Mi-26T completes unique transport mission

Rostov-on-Don / 13 May 2015

The world’s heaviest-lifting commercial helicopter, the Mi-26T, produced by Russian Helicopters (part of State Corporation Rostec) has successfully completed a mission to transport the 14-tonne fuselage of a Mi-26 military transport helicopter from Yoshkar-Ola to Rostov-on-Don. The Mi-26(T) helicopter is the only model able to fly while carrying cargo this size and weight. The fuselage was transported by Rostvertol-Avia for repair work as ordered by Experimental Design Bureau Rostov-Mil.

“The operation to transport the fuselage took nine days,” Rostvertol-Avia Airlines’ crew commander Valery Chumakov said. “The route passed through Cheboksary, Ulyanovsk, Saransk, Penza, Saratov, Kamyshin, Volgograd, and Volgodonsk. There were various weather conditions along the route – from winter to summer – but that did not cause any difficulties. I have been working on Mi-26Ts for over 15 years and can say with confidence that this helicopter is ideally suited to operations like this.”

Similar operations, to transport several helicopter fuselages to Rostvertol locations for further repair work, were carried out in 2009. Thanks to these and other operations the Mi-26T has proved to be the most effective, and in some cases the only possible, way to transport large cargo boasting complex dimensions internally in its internal cabin or on its external sling from a range of remote locations.

Mi-26 helicopters are also used to transport paratroopers, the sick and injured, to deliver fuel and extinguish fires. Preparatory work is currently underway at Rostvertol for the series production of the upgraded Mi-26T – the Mi-26T2 helicopter with reduced crew and the latest avionics. These modernisations significantly increase flight safety, improve its ergonomics, and facilitate the work of the helicopter crew.

The Mi-26T was designed based on the military transport Mi-26 helicopter. Work to design the initial model by Mil Moscow Helicopter Plant (now part of Russian Helicopters) started in the 1970s and it was first unveiled to the global public at the Paris airshow in 1981, after the USSR Defence Ministry recommended serial production be launched. It enjoyed such international success that the decision was taken to develop a commercial model, the Mi-26T. Serial production was launched on that in 1985. Unlike its predecessor, the helicopter was fitted with additional radio communications, avionics, and navigation systems, and an automatic hover system. It was also stripped of its military counterpart’s arms and armour. This new commercial model quickly found a broad range of commercial uses, and a number of different configurations of it started to appear on the market.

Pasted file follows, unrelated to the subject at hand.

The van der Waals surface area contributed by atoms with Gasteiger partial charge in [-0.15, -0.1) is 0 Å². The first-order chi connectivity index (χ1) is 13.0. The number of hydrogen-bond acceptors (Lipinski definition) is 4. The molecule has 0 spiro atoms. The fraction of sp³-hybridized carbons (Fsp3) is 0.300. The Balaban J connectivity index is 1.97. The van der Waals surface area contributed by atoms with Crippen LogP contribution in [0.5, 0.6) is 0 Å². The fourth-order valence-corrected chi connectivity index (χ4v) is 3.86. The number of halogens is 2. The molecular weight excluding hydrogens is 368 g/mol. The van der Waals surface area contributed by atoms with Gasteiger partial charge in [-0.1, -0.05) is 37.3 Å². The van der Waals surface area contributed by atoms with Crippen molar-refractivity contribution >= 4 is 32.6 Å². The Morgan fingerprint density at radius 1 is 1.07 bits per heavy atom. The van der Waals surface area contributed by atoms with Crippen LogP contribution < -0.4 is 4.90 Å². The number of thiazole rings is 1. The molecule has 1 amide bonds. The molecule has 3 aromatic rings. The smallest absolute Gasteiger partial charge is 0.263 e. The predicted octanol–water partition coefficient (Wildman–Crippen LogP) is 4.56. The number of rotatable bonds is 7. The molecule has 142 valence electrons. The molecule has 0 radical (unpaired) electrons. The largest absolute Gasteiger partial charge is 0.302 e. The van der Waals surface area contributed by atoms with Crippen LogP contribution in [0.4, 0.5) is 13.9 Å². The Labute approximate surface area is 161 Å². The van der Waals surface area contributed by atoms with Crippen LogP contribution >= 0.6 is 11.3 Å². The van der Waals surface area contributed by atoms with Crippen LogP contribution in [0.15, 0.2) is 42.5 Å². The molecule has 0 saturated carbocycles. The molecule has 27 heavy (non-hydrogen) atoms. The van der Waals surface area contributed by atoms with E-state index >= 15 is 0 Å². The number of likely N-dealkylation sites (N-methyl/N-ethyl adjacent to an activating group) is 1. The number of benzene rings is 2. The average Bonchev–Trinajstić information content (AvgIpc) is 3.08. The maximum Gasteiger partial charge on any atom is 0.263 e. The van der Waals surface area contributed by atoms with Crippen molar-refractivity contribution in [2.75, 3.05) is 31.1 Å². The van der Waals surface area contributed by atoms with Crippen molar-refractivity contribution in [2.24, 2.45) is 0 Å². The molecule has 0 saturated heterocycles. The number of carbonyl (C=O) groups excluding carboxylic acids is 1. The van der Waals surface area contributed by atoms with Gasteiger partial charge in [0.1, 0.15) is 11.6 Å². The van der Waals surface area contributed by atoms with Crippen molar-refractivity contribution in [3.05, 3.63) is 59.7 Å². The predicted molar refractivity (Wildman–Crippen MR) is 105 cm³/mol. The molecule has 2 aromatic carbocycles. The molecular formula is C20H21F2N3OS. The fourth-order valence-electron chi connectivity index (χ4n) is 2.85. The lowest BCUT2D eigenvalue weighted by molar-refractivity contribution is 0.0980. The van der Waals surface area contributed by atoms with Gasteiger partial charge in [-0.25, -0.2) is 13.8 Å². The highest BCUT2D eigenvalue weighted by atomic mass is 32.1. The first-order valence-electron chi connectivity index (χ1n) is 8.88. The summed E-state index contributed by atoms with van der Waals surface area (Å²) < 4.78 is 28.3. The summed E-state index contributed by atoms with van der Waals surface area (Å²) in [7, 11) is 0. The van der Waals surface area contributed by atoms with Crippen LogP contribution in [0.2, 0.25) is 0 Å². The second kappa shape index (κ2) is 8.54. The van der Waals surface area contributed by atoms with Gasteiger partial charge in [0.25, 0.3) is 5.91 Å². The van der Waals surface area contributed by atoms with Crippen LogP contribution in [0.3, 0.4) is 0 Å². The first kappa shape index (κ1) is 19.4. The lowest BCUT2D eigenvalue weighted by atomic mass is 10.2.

In 1996, flight tests began on the re-fuelling variant of the Mi-26T, and in 1997 the fire-fighting model took to the skies. Thanks to the Mi-26T’s outstanding characteristics, it has been used in a number of unique missions. In Krasnoyarsk Territory in 1999 it was used to carry a mammoth encased in a block of ice. In 2001, the Mi-26T helped restore the cupola and cross to the church in Pavlovskaya settlement, Krasnodar. In 2002 and 2009 it helped evacuate 11-tonne fuselages from US Boeing CH-47 Chinook helicopters that had crashed in Afghanistan. In 2009, the Mi-26T transported a 27-metre Alinghi 5 catamaran, and a Tu-134 passenger plane. No helicopter in the history of the helicopter-building industry has ever carried out operations of this scale.

This year marks 30 years since serial production was launched on the Mi-26T. This anniversary of the production of these helicopters, which can lift up to 20-tonnes of cargo, was marked by Rostvertol (part of Russian Helicopters), which produces this model.

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